Jammu and Kashmir Legislative Assembly

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Jammu and Kashmir Legislative Assembly
Coat of arms or logo
Type
Type
Term limits
5 years
History
Founded1957
Leadership
Speaker
Nirmal Singh [1]
Leader of the House
(Chief Minister)
Vacant
since 19 June 2018
Leader of the Opposition
Vacant
since 19 June 2018
SeatsTBD
Elections
First past the post
Last election
25 November to 20 December 2014
Next election
TBD [2]
Website
http://www.jklegislativeassembly.nic.in/

The Jammu and Kashmir Legislative Assembly also known as the Jammu and Kashmir Vidhan Sabha is the legislature of Jammu and Kashmir.

Prior to 2019, the State of Jammu and Kashmir had a bicameral legislature with a legislative assembly (lower house) and a legislative council (upper house). The Jammu and Kashmir Reorganisation Act, passed by the Parliament of India in August 2019, replaced this with a unicameral legislature while also reorganised the state into a union territory.

The Legislative Assembly of Jammu and Kashmir was dissolved by Governor on 21 November 2018. New elections were expected within a period of 6 months but have subsequently been postponed until at least 2021 to allow for the implementation of new constituency boundaries.

History[edit]

Praja Sabha[edit]

The first legislature of the princely state of Jammu and Kashmir, called the Praja Sabha, was established by the government of the Maharaja Hari Singh in 1934.[3] It had 33 elected seats, 30 nominated members and 12 ex-officio members.[4]

The first election in 1934 saw the Liberal Group headed by Pandit Ram Chander Dubey emerge as the largest party and the Muslim Conference as the second largest (with 14 seats).[5] Further elections were held in 1938 and 1947.

In 1939, the Muslim Conference party renamed itself to National Conference under the leadership of Sheikh Abdullah and opened its membership to people of all religions. It launched a Quit Kashmir movement in 1946 and boycotted the 1947 election.[6]

Post-accession[edit]

After the accession of the princely state of Jammu and Kashmir to the Union of India in 1947, the Maharaja ceded powers to a popular government headed by Sheikh Abdullah. Elections for a constituent assembly were held in 1951, in which Abdullah's National Conference won all 75 seats.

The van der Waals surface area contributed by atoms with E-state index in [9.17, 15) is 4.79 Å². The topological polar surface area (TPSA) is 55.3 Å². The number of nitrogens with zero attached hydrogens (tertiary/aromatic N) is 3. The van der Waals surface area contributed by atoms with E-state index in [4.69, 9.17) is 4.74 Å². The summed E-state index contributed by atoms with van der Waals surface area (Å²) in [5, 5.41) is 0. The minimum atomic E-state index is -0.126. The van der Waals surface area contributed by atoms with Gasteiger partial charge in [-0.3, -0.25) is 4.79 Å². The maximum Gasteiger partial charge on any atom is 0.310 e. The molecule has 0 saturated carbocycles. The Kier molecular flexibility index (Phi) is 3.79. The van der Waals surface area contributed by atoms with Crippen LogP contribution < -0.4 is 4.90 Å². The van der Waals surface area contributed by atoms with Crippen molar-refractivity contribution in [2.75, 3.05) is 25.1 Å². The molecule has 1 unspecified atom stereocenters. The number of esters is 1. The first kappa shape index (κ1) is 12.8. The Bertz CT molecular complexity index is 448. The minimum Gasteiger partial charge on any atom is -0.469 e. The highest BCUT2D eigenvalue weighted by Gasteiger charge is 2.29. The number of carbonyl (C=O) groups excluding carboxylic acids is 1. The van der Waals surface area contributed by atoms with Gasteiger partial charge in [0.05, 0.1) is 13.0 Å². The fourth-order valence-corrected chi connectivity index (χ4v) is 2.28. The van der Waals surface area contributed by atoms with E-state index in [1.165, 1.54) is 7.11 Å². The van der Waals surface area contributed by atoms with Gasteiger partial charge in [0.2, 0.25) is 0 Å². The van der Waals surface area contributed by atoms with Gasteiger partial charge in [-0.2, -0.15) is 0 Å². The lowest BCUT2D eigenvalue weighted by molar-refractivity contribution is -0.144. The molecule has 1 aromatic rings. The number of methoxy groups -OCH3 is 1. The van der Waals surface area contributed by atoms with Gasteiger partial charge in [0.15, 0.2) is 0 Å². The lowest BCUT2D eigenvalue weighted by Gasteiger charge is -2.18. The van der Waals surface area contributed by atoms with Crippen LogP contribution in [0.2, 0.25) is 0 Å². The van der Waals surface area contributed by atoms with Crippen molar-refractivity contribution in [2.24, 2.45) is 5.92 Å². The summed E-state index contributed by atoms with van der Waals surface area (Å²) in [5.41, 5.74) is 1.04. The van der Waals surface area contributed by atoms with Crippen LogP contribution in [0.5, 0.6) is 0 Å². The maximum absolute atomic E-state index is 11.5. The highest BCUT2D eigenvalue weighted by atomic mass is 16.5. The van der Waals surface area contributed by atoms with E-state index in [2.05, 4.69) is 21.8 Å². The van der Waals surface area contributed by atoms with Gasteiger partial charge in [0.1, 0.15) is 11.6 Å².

In 1957, a new constitution was adopted by the constituent assembly, which established a bicameral legislature consisting of an upper house, the Jammu and Kashmir Legislative Council and a lower house, the Jammu and Kashmir Legislative Assembly.[3]

In August 2019, a Reorganisation Act was passed by the Indian Parliament. The act reorganises the current state of Jammu and Kashmir into two union territories; Jammu and Kashmir and Ladakh on 31 October 2019. The union territory of Jammu and Kashmir has a unicameral Legislative Assembly. The Jammu and Kashmir Legislative Council was formally abolished on 16 October 2019.[7][8]

Composition[edit]

The Legislative Assembly was initially composed of 100 members, later increased to 111 by the then Constitution of Jammu and Kashmir (Twentieth Amendment) Act of 1988.[3] Of these, 24 seats are designated for the territorial constituencies of the state that came under Pakistani control in 1947.[3][9][10] These seats remain officially vacant as per section 48 of the then state constitution and now also in The Constitution of India.[3][10] These seats are not taken into account for reckoning the total membership of the assembly, especially for deciding quorum and voting majorities for legislation and government formation.[3][10] Hence the total contestable and filled seats of the assembly are presently 85 after the separation of Ladakh as a union territory which includes 4 seats. The Kashmir valley region has 46 seats, the Jammu region has 37 seats.